Omar Bojang (middle) with friends in The Gambia

My trip came to an end at the beginning of the New Year and I thought to myself once I was back in the country, “How can I now ensure I was making the world around me a better place?” The answer was obvious, although now, there was a fire lit underneath. Healthcare has always been the occupation I imagined myself in. Doctors’ visits intrigued me as a child and I loved the idea of diagnosing patients and helping them feel better - just the same as every other medical student. However, for me, medicine was always a great way for me to fulfill my goals of giving back to my community, and my recent trip emphasized this for me. While overseas, I saw for myself the lack of development and need for more advanced medical care first hand. I saw the people with major health issues that would be a minor after thought over here.


My cousin told me about how he had to travel all the way to Egypt for heart surgery and how if he wasn’t able to, he probably wouldn’t be here to see the day I came to visit home. This is what made my passion to provide care grow even more from what it had been before I visited. I recall a family friend who visited my parents’ home in Gambia one day, with gifts for me and my sisters. He and my parents talked a while and they told him about how we’d be traveling back to America in the next few days. He said his goodbyes and they talked about how they’d see each other when we decided to visit again. Later that week, I and my family were in Chicago waiting on a connecting flight back to Kentucky when my dad returned a call he had missed on the prior flight. I looked at his face as it turned somber. He explained to us that the same man who had come to visit us earlier in the week was now dead; he was around the age of 30. He was having a painful stomach in the lower right part of his belly the night before, so he planned on traveling to the hospital the next day, since the closest one was in another city. The next morning he had passed.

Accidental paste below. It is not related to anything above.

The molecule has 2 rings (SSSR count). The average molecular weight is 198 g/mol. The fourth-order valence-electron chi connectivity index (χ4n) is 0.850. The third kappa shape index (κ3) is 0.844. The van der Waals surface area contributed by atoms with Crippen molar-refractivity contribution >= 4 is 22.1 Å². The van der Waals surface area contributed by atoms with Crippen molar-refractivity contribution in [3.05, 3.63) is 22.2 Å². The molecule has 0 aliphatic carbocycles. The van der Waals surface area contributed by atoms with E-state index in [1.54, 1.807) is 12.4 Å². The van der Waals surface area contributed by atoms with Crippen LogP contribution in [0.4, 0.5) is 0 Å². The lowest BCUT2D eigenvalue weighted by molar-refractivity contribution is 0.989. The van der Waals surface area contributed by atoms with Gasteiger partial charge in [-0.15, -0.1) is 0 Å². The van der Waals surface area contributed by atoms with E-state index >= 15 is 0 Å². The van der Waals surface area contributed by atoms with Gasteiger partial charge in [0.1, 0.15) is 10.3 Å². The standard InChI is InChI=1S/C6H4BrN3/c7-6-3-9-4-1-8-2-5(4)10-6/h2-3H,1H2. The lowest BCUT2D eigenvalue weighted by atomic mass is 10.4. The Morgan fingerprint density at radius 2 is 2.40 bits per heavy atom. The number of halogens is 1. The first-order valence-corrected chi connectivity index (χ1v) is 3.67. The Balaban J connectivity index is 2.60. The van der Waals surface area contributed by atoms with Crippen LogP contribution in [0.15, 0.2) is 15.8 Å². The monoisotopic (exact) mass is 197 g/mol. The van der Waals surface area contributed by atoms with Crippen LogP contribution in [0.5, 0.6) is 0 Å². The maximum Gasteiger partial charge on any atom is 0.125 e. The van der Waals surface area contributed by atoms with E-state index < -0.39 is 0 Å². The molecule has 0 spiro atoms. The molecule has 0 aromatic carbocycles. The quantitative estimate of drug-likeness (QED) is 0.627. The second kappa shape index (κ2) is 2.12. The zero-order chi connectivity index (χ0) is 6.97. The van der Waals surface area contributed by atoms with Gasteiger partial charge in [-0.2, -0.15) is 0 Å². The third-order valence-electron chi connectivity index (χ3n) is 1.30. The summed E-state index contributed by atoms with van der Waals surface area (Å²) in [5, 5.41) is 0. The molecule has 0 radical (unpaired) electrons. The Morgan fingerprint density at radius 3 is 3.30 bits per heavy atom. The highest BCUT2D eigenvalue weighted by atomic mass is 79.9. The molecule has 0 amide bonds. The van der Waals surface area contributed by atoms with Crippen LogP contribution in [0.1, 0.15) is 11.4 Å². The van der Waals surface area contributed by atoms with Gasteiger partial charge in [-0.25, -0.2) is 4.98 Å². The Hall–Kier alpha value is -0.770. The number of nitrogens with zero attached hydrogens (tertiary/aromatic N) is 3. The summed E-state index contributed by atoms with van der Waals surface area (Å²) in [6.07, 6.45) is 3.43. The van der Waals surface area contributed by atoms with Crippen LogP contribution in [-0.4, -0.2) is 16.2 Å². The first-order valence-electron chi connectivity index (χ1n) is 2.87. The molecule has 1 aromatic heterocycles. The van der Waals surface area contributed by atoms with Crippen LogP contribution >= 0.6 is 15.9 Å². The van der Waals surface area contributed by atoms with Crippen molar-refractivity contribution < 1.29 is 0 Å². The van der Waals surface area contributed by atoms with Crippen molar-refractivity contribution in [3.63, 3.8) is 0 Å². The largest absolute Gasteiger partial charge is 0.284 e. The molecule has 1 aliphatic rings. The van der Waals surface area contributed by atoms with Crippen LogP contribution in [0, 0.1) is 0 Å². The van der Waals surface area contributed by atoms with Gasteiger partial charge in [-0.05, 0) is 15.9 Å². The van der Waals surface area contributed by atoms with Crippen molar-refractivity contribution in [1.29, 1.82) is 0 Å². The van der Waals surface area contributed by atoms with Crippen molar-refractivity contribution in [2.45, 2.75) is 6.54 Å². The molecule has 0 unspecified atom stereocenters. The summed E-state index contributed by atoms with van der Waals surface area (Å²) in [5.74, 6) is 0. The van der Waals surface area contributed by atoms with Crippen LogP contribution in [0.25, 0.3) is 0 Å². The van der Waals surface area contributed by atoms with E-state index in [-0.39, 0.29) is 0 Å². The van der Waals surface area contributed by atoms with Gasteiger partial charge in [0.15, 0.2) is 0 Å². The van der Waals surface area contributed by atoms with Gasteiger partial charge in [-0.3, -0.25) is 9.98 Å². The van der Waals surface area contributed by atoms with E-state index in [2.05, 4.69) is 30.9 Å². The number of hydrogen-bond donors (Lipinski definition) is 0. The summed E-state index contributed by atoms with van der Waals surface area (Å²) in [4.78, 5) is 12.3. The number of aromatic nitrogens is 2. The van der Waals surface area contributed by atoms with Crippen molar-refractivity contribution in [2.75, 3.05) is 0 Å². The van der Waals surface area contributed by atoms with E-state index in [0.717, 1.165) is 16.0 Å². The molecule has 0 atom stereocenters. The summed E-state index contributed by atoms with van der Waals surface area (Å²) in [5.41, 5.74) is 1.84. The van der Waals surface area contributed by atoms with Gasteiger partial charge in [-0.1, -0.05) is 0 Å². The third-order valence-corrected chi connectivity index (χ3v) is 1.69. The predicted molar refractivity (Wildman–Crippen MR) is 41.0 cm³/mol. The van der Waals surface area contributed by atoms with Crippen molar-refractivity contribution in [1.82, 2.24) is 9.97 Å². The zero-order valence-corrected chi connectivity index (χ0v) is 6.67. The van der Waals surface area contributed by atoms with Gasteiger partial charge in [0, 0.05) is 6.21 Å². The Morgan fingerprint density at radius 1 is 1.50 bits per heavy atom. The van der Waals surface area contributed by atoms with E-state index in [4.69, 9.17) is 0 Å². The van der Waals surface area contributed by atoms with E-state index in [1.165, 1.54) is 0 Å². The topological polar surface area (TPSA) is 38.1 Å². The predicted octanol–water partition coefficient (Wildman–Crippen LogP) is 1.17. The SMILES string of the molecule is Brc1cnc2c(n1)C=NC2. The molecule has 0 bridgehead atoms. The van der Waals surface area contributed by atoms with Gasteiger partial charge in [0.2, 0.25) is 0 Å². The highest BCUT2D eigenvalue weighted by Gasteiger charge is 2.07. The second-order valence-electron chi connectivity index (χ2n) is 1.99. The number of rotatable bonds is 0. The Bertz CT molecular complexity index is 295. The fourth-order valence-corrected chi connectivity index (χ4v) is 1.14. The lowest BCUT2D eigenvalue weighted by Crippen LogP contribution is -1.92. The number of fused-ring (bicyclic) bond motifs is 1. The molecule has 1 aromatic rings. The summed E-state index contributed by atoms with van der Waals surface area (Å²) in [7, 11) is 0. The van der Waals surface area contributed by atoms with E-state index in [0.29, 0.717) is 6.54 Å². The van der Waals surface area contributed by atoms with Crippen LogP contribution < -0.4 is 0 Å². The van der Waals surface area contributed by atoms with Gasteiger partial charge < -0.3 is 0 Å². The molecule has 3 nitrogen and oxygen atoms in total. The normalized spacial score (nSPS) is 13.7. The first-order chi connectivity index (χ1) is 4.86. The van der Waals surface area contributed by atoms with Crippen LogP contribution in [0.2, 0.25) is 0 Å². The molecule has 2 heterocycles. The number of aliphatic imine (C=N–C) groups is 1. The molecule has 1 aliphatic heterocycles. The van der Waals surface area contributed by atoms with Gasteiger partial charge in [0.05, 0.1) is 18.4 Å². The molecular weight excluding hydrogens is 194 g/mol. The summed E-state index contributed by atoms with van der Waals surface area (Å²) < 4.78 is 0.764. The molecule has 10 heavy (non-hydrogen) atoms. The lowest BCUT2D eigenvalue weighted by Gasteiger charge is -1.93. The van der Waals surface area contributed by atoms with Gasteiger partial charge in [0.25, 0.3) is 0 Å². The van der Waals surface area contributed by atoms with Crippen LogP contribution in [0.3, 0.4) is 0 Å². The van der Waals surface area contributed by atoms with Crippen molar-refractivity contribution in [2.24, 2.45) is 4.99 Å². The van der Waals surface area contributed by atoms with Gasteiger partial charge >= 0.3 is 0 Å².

The symptoms he was experiencing the night before were all the same symptoms I had for a few days back in high school. I ended up receiving a routine appendectomy and I distinctly recall my father explaining to me how thankful he was of how fast this was all resolved. He explained that if we were back in his home country, this may have been a serious issue I could’ve died from due to lack of resources.


When my dad was telling me about the family friend that passed, all I could think about was that conversation he had with me after my surgery. Of course we’ll never know what my father’s friend died from exactly, but it haunts me to know we probably had the same illness, only with two very different fates, simply because of where I was born. This is where my deep appreciation for my opportunities as well as where my passion to help others roots from. Of course, this passion is nothing without action. I wish to utilize my academic and social abilities to help others through a career in medicine.